So I think maybe we need to tell ourselves, “Mind your own business.” Or maybe even God’s business! But if we are true to who we are in how we see nature and in any creative endeavor, minding our business is God’s business as He has offered it to you. Your work can be God’s work. We need to pay attention to what energizes and excites us about photography, nature, and the world, how God is presenting it to us, not how someone else is dealing with that.

So whenever you are feeling conflicted because of what you see and learn about what other people are “doing” that you are not, remember to tell yourself, “Mind your own business!” That is probably God’s business as well.

sd-mind-1– Rob


Apr 18 2012

Pockets of Eden

“God saw all that He had made, and it was very good.” Genesis 1:31

I gave myself an Earth Day present this morning.  I know it was a few days early but I’ve always enjoyed early presents.  I, along with a couple of friends, visited Lilley Cornett Woods in southeast Kentucky.  This forest is one of the few existing old growth forests in the state.  It has been designated as a Registered National Natural Landmark by the U. S. Department of Interior.  Lilley Cornett Woods has been described as “a unique ‘island’ of protected forest in a ‘sea’ of other kinds of land use.”  Since one may visit it only with a guide it is not a popular tourist attraction but it is definitely a place worth visiting.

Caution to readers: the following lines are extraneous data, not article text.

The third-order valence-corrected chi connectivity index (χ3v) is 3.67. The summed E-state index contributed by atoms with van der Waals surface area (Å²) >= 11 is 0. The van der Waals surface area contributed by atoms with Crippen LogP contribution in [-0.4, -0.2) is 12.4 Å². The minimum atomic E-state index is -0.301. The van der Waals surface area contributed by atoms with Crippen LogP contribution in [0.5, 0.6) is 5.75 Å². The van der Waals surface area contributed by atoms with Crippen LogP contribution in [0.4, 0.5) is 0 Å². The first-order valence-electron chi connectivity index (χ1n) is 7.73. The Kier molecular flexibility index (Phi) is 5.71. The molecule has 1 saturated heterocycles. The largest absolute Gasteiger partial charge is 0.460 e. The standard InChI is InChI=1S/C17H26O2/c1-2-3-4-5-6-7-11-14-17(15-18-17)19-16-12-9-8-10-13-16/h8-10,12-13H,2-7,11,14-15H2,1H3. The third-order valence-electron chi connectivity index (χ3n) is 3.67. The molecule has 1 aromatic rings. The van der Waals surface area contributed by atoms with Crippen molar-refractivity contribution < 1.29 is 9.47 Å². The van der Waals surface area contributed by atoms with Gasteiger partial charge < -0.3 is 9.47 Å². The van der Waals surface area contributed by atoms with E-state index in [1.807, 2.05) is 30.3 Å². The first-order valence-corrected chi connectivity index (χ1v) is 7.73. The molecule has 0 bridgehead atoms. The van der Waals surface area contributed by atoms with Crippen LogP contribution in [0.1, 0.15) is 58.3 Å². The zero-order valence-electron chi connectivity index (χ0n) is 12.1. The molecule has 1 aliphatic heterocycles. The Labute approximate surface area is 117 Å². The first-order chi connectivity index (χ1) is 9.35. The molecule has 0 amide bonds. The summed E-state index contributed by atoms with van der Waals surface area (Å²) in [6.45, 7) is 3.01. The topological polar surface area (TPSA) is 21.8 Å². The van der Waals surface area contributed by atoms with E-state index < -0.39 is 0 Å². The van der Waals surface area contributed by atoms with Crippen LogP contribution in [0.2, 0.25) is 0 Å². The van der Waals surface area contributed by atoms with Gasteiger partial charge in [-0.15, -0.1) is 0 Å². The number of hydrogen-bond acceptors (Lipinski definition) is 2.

The old growth forests of the east seem puny compared to their cousins on the west coast but they still contain some very large and old trees.  I was able to see a number of giant hemlock, beech and white oak trees on my walk today.  Even though it was raining it seemed like the perfect day to be in the woods.  Things were very quiet and peaceful.  The songs of various birds and the rain dropping to the forest floor were the only sounds heard.  The shades of green surrounding us were too many to count.  There was not a huge variety of wildflowers visible on this particular day but there were still many beautiful specimens to behold.  It was not difficult at all to sense the presence of God in this special place.

A couple of nights ago I watched a few segments of Ken Burns’ National Parks documentary.  I was reminded how blessed we are as a nation to have such wonderful treasures and how important they are to us.  At one point in the film my favorite John Muir quotation was cited, “Everybody needs beauty as well as bread, places to play in and pray in, where nature may heal and give strength to body and soul alike.”  Our national parks certainly offer us such beauty, but so do lesser known places like Lilley Cornett Woods.  I am very grateful that over the years people have been wise enough to realize that some areas have to be set apart and protected from development.  We need such pockets of Eden to turn to and enjoy for Muir was right, they bring healing and “give strength to body and soul alike.”  I know that for a fact; I experienced it today.

–Chuck

(All the images shown here were taken this morning at Lilley Cornett Woods.)